After a hiatus since March because of the COVID-19 pandemic, international cricket will hopefully return on 8 July when the Windies are set to start a three-match Test series in England. The series is, however, still subject to the final approval of the British government.
But even if the tour is approved, it will not be “business as usual”. Firstly, all the Windies players had to submit themselves to coronavirus testing in the Caribbean. The results of these tests should be known by the weekend. Only those who tested negative will be allowed to board the chartered flight on Monday.
Secondly, the Windies selectors have named no fewer than 11 substitutes, who are due to fly with the team, just in case any of the official squad players contract the disease in England. A total squad of 25 must certainly be one of the biggest in the history of international cricket! And finally, in accordance with current UK COVID-19 regulations, the squad and all management will have to quarantine themselves for 14 days upon arriving.
According to media reports, the Windies management gave the players the option to withdraw. Three of them, Darren Bravo, Shimron Hetmyer and Keemo Paul, decided to pull out of the tour. Cricket West Indies subsequently revealed that the players withdrew because of concerns for the health of their families and that their decisions will not be held against them.
As with the issue of force majeure discussed a few weeks ago, a player’s decision to withdraw from a team or team activity because of health concerns places in the spotlight clauses in cricketers’ contracts often not given a second thought.
Professional cricket contracts in South Africa all deal with matters like the obligations on players to always be available to play when selected, make sure to the best of their ability that they are healthy and fit, and attend team functions and ceremonies. However, matters of team safety and security and a duty of care towards every individual player are the responsibility of the team. No contract makes any mention about procedures to be followed in case of a general health and safety issue, for example a pandemic or war.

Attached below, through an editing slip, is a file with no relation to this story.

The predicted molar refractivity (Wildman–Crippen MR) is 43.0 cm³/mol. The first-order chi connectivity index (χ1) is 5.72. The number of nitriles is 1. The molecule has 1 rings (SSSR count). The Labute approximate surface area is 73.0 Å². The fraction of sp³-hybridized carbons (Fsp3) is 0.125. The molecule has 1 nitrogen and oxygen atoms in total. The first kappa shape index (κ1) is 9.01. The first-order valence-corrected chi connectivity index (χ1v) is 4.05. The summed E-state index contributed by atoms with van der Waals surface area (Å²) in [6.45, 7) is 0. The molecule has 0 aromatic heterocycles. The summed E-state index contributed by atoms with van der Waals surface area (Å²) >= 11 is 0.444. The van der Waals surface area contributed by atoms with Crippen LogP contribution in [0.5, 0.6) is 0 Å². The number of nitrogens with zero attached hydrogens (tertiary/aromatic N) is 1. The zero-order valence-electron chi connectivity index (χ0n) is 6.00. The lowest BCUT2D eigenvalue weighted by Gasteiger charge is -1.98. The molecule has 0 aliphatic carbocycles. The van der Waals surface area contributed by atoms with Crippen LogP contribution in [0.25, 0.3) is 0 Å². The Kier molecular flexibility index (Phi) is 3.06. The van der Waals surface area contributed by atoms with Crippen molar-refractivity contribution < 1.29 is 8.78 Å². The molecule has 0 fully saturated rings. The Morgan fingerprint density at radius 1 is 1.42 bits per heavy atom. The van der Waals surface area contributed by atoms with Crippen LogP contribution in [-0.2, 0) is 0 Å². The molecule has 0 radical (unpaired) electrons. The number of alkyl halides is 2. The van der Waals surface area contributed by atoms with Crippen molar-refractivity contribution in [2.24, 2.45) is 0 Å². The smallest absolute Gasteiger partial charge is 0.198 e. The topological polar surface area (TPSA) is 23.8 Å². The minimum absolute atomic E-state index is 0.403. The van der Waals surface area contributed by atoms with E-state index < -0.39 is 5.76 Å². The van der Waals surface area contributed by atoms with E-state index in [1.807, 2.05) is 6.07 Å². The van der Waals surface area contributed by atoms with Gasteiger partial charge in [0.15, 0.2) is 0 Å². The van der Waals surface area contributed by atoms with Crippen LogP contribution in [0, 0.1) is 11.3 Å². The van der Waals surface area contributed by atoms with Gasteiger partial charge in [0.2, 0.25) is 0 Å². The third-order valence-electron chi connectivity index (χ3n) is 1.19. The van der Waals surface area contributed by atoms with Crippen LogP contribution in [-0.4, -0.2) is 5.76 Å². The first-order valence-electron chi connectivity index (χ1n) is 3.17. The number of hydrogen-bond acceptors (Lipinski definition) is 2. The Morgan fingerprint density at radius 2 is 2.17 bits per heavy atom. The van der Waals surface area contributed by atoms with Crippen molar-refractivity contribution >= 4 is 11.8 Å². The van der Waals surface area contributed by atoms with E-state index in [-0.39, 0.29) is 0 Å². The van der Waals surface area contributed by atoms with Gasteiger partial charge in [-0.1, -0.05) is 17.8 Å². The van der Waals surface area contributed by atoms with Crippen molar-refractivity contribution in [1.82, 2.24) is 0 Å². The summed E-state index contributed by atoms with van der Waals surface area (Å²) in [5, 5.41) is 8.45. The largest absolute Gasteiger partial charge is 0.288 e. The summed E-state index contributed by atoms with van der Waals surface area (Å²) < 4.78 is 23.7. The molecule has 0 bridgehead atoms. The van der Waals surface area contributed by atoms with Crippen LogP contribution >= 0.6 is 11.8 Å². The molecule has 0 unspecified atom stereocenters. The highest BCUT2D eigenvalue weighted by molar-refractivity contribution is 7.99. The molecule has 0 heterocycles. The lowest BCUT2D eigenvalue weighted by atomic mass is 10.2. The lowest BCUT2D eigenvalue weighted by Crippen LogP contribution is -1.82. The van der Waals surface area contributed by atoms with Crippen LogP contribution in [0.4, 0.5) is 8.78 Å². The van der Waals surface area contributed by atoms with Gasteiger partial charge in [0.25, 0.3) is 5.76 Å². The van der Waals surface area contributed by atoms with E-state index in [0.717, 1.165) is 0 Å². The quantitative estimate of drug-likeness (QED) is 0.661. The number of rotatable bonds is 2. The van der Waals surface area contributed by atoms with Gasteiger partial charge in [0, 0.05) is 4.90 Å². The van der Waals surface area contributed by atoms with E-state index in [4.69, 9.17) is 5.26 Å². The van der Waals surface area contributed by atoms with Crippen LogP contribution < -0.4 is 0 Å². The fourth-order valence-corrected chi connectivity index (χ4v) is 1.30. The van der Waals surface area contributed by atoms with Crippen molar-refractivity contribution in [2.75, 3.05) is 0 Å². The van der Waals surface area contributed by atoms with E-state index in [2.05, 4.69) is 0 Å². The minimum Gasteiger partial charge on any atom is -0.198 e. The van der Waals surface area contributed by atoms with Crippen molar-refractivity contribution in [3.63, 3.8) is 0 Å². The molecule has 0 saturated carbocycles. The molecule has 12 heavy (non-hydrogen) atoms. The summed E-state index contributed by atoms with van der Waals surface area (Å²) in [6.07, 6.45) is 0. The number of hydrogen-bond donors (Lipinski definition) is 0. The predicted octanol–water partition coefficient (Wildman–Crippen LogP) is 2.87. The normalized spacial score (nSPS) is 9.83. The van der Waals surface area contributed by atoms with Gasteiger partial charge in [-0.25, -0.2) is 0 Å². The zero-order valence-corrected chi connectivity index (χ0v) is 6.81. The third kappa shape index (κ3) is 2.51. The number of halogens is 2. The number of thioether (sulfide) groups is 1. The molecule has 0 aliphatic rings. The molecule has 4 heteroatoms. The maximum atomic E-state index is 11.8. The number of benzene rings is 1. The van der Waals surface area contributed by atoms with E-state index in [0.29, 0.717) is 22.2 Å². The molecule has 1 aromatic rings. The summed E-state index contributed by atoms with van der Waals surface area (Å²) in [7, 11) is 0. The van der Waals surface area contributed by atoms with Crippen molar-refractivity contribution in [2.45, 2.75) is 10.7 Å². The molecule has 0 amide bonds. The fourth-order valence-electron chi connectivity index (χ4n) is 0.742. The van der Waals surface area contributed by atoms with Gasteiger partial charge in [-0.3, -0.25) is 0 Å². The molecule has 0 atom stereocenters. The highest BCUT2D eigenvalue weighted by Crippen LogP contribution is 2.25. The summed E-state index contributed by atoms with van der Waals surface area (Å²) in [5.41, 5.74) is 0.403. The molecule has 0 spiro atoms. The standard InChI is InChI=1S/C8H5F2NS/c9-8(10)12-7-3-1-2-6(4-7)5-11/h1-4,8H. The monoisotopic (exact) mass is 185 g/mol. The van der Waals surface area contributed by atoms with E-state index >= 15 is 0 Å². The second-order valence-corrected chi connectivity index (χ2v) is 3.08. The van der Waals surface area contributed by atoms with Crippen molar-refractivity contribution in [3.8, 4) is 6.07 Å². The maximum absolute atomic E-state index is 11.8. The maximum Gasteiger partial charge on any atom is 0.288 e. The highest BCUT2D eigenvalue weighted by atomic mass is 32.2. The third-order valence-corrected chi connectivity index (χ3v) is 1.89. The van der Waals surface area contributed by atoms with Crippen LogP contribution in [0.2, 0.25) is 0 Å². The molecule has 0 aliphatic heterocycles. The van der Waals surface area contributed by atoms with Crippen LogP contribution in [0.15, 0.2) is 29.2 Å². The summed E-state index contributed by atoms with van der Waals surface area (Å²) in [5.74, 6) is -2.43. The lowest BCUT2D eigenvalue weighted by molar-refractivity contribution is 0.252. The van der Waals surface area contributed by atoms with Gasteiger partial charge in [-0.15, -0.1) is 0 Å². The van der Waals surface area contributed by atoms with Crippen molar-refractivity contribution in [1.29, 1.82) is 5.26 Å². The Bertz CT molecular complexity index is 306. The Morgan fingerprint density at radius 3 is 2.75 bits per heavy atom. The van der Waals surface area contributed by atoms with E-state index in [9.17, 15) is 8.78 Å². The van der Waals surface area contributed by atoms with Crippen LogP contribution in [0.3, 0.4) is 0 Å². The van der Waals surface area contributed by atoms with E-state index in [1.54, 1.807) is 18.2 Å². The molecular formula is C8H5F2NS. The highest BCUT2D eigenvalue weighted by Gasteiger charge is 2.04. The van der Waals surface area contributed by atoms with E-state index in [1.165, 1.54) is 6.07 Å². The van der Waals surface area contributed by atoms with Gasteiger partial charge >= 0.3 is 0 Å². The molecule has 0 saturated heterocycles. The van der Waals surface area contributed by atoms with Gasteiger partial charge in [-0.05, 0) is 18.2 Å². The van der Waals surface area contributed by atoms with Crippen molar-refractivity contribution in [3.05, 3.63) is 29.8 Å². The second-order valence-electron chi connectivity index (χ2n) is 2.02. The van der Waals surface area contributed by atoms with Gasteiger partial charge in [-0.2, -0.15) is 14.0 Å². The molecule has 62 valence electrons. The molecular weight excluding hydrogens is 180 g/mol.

Bravo, Hetmyer and Paul were given a choice. One can foresee that will be norm around the world as things start opening up again. But one can also foresee that giving players a choice will gradually be phased out. The day could arrive when the demands of the team and a player’s personal safety concerns are not aligned.
For the overwhelming majority of players their professional contract is their only source of income. A player will therefore not do something that would put his livelihood at risk. The Guyanese all-rounder Paul, who is only 22 years old, is the sole breadwinner in his entire household and wider family. He had to weigh up the loss of income from the England tour with the long-term consequences for his family if he contracted COVID-19. It was no doubt a heavy decision. There are many players in South Africa in a similar situation as Paul.
As much as we all would like cricket to get going in South Africa when the 2020/21 season arrives, players’ legitimate health concerns will have to be heeded perhaps a little longer than their respective teams would prefer. After all, I am sure that no one would want a “line in the sand” moment between a team and a player.